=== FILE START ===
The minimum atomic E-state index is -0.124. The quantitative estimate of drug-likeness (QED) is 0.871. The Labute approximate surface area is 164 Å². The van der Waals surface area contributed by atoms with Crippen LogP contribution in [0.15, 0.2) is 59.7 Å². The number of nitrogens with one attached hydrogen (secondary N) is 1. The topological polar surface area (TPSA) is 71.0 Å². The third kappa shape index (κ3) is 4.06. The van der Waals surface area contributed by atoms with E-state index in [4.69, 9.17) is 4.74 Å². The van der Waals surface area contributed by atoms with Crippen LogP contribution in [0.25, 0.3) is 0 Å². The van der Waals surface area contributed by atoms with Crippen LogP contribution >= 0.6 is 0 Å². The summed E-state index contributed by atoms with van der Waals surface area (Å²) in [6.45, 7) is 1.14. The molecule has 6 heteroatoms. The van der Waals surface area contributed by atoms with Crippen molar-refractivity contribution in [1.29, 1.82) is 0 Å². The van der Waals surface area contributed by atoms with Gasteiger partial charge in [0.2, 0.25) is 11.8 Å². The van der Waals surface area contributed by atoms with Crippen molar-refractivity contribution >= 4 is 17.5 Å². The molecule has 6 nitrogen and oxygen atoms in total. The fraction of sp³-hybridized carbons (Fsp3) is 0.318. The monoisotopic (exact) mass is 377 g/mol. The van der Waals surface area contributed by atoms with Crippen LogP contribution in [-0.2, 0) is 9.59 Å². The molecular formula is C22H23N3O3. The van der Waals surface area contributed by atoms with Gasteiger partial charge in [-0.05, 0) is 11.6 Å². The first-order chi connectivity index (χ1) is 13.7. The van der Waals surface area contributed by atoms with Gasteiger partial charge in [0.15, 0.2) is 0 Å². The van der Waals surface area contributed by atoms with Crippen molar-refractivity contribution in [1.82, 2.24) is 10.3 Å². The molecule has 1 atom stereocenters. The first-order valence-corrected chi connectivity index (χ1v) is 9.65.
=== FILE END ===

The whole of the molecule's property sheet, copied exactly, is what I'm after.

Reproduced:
The minimum atomic E-state index is -0.124. The quantitative estimate of drug-likeness (QED) is 0.871. The Labute approximate surface area is 164 Å². The van der Waals surface area contributed by atoms with Crippen LogP contribution in [0.15, 0.2) is 59.7 Å². The number of nitrogens with one attached hydrogen (secondary N) is 1. The topological polar surface area (TPSA) is 71.0 Å². The third kappa shape index (κ3) is 4.06. The van der Waals surface area contributed by atoms with E-state index in [4.69, 9.17) is 4.74 Å². The van der Waals surface area contributed by atoms with Crippen LogP contribution in [0.25, 0.3) is 0 Å². The van der Waals surface area contributed by atoms with Crippen LogP contribution >= 0.6 is 0 Å². The summed E-state index contributed by atoms with van der Waals surface area (Å²) in [6.45, 7) is 1.14. The molecule has 6 heteroatoms. The van der Waals surface area contributed by atoms with Crippen molar-refractivity contribution in [1.29, 1.82) is 0 Å². The van der Waals surface area contributed by atoms with Gasteiger partial charge in [0.2, 0.25) is 11.8 Å². The van der Waals surface area contributed by atoms with Crippen molar-refractivity contribution >= 4 is 17.5 Å². The molecule has 6 nitrogen and oxygen atoms in total. The fraction of sp³-hybridized carbons (Fsp3) is 0.318. The monoisotopic (exact) mass is 377 g/mol. The van der Waals surface area contributed by atoms with Crippen LogP contribution in [-0.2, 0) is 9.59 Å². The molecular formula is C22H23N3O3. The van der Waals surface area contributed by atoms with Gasteiger partial charge in [-0.05, 0) is 11.6 Å². The first-order chi connectivity index (χ1) is 13.7. The van der Waals surface area contributed by atoms with Gasteiger partial charge in [0.15, 0.2) is 0 Å². The van der Waals surface area contributed by atoms with Crippen molar-refractivity contribution in [1.82, 2.24) is 10.3 Å². The molecule has 1 atom stereocenters. The first-order valence-corrected chi connectivity index (χ1v) is 9.65.